*”Domestic violence (DV) is a common cause of brain injury in women, who constitute the vast majority of victims of severe physical violence by an intimate partner.
Domestic violence service providers.
Screen everyone who seeks DV services for TBI. A brief screening tool that was designed to be used by professionals who are not TBI experts is the HELPS.2
HELPS is an acronym for the most important questions to ask:
H = Were you hit in the head?
E = Did you seek emergency room treatment?
L = Did you lose consciousness? (Not everyone who suffers a TBI loses consciousness.)
P = Are you having problems with concentration and memory?
S = Did you experience sickness or other physical problems following the injury?
If you suspect a victim has a brain injury, or they answer “yes” to any of these questions, help them get an evaluation by a medical or neuropsychological professional – especially if they have suffered repeated brain injuries, which may decrease their ability to recover and increase their risk of death. If the victim wishes, reach out to the TBI service provider with information about DV, what support they need, and what services are available to them. Look for ways to work together.”* *https://www.opdv.ny.gov/professionals/tbi/dvandtbi_infoguide.html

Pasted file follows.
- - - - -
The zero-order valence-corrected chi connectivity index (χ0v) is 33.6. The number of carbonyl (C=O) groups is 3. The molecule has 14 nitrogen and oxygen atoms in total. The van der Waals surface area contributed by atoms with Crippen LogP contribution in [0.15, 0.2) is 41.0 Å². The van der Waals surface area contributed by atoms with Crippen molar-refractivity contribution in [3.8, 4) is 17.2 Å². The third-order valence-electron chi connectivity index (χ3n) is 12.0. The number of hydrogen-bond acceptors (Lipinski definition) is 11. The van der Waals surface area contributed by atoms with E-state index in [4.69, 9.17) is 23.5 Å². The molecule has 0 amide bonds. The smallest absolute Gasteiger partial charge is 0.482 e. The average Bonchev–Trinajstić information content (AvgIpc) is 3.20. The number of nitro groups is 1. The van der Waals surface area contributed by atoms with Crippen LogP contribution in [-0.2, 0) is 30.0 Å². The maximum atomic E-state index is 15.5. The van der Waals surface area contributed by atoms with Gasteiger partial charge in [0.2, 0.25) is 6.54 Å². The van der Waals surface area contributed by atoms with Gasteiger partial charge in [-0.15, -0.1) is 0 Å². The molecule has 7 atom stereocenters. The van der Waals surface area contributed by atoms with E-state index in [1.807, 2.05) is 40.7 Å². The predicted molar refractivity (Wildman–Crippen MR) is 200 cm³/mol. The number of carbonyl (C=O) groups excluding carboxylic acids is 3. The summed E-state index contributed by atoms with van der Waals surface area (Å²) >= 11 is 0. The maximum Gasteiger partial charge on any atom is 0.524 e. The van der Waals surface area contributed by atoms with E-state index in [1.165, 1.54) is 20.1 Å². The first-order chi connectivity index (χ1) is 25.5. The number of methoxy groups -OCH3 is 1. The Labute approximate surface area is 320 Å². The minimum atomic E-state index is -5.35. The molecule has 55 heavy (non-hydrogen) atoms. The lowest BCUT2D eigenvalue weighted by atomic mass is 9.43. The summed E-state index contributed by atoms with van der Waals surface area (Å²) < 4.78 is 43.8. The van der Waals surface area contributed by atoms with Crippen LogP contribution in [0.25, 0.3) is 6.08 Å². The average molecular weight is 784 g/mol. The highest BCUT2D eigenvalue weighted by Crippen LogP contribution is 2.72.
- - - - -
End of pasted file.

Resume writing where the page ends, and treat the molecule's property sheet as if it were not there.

Stalking is defined as: harass or persecute (someone) with unwanted and obsessive attention; move silently or threateningly through (a place)
Some signs of stalking are:
- Follows you as you travel
- Sends you unwanted text messages, cards, and emails.
- Sends you unwanted gifts, like flowers.
- Uses social media/GPS to track you.
- Constantly calls you and hangs up; or leaves voicemails.
- Appears in places, they should not be; waiting outside of your employment, church, house.
Stalkers control their victims, try to trap them and become threatening in many ways.
Your school life, work, social life, and daily functions are affected.
There is always a fear of what might happen should the stalker find you.
The feeling of being hunted can cripple you.
Stalking is illegal in every state.
Get the police involved and make sure to find out their jurisdiction. You may have to involve multiple locations.
Victim advocates are very helpful. They can provide assistance with safety issues.